Monday, May 12, 2014

Soliciting Your Advice as We Develop a New Homestead

Our at our land last Saturday making plans.
  As we have been planning our new place, making site designs, walking it over and figuring out what would go where I have been starting to understand just how many decisions go into making a place from scratch. We are starting with a lot that is 150 feet by 500 feet with one end on the river and one end on the road. There are lots of trees (huge pines, lovely birches and medium oaks mainly) and a small hill in the middle of the property (meaning the road side is higher and there is a bit of a grade to get down by the river). The whole property is a little less than 2 acres.

Ken and Mara measuring out the house.
  Our goal is to be able to produce just as much of our food on our own place. With 2 acres it isn't probably possible to be self- sufficient (and truly we never could be that - we can do nothing without God's help) but we would like to grow/raise as much as we can. I am definitely interested in learning as much as I can about Permaculture gardening so that we can work with the area we have, leave it beautiful and natural as much as possible but still be able to grow a lot of food.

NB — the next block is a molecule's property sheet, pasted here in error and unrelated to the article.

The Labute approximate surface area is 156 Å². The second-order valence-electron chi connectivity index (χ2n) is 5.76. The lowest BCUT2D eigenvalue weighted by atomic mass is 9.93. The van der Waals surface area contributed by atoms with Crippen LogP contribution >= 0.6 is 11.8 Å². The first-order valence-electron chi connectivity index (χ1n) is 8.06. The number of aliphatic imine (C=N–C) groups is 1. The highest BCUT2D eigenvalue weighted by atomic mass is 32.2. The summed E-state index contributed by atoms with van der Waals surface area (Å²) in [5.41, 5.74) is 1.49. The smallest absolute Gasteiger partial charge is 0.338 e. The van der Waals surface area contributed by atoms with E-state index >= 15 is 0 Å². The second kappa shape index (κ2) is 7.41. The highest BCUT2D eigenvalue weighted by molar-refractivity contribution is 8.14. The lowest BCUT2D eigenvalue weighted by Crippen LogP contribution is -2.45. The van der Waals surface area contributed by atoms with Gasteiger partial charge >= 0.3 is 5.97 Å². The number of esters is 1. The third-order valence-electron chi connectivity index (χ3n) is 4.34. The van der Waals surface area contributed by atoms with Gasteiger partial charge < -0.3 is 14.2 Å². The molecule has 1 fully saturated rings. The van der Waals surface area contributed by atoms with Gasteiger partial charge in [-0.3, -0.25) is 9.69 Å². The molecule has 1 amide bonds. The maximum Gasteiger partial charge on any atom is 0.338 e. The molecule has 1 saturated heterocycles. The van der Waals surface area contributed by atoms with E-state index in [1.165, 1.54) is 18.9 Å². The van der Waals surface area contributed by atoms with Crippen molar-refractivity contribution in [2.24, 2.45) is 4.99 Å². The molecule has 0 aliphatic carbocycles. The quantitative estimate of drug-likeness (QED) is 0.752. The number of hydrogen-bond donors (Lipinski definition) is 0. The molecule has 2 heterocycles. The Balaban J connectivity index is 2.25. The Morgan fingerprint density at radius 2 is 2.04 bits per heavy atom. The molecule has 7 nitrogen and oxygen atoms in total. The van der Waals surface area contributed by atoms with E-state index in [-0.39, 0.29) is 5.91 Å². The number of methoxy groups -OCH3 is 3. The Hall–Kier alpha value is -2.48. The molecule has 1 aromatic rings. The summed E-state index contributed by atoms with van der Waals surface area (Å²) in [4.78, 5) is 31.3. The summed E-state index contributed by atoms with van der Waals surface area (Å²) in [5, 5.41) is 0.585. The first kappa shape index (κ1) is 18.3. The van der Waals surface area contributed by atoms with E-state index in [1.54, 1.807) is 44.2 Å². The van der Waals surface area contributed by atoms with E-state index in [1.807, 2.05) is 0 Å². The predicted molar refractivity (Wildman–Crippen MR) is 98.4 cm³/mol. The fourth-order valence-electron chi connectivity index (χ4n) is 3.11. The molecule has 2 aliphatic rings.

I thought it would be fun to check in with all of your today to see what your advice is for someone creating a new homestead. Here are so questions I would love to hear your answers to:


  • What do you like or don't you like about how your homestead is laid out (the mapping, traffic patterns, etc)?
  • What animals to you think are best for efficiently providing food on a small piece of property? (We do already have chickens, 2 ducks and bees - we are thinking about adding rabbits and dreaming about a small milk cow.)
  • What sort of dog do you recommend that is gentle and mild mannered, would not chase poultry but would help keep deer away?